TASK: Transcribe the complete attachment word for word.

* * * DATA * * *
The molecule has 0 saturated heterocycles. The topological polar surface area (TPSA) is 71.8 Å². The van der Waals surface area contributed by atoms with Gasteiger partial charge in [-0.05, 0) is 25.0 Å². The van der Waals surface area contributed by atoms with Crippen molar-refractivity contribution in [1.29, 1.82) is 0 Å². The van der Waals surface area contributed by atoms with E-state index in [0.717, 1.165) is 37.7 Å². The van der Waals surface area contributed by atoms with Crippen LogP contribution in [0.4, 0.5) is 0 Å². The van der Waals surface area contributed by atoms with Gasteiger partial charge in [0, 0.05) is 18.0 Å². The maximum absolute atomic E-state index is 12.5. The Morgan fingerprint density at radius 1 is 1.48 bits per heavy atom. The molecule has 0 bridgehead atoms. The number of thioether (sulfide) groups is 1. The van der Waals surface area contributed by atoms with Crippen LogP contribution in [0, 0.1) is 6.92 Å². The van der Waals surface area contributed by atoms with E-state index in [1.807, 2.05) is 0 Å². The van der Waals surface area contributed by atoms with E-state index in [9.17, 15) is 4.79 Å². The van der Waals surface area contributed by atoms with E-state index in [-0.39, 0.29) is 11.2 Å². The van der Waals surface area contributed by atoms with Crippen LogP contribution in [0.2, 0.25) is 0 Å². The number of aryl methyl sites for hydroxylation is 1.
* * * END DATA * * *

The molecule has 0 saturated heterocycles. The topological polar surface area (TPSA) is 71.8 Å². The van der Waals surface area contributed by atoms with Gasteiger partial charge in [-0.05, 0) is 25.0 Å². The van der Waals surface area contributed by atoms with Crippen molar-refractivity contribution in [1.29, 1.82) is 0 Å². The van der Waals surface area contributed by atoms with E-state index in [0.717, 1.165) is 37.7 Å². The van der Waals surface area contributed by atoms with Crippen LogP contribution in [0.4, 0.5) is 0 Å². The van der Waals surface area contributed by atoms with Gasteiger partial charge in [0, 0.05) is 18.0 Å². The maximum absolute atomic E-state index is 12.5. The Morgan fingerprint density at radius 1 is 1.48 bits per heavy atom. The molecule has 0 bridgehead atoms. The number of thioether (sulfide) groups is 1. The van der Waals surface area contributed by atoms with Crippen LogP contribution in [0, 0.1) is 6.92 Å². The van der Waals surface area contributed by atoms with E-state index in [1.807, 2.05) is 0 Å². The van der Waals surface area contributed by atoms with E-state index in [9.17, 15) is 4.79 Å². The van der Waals surface area contributed by atoms with E-state index in [-0.39, 0.29) is 11.2 Å². The van der Waals surface area contributed by atoms with Crippen LogP contribution in [0.2, 0.25) is 0 Å². The number of aryl methyl sites for hydroxylation is 1.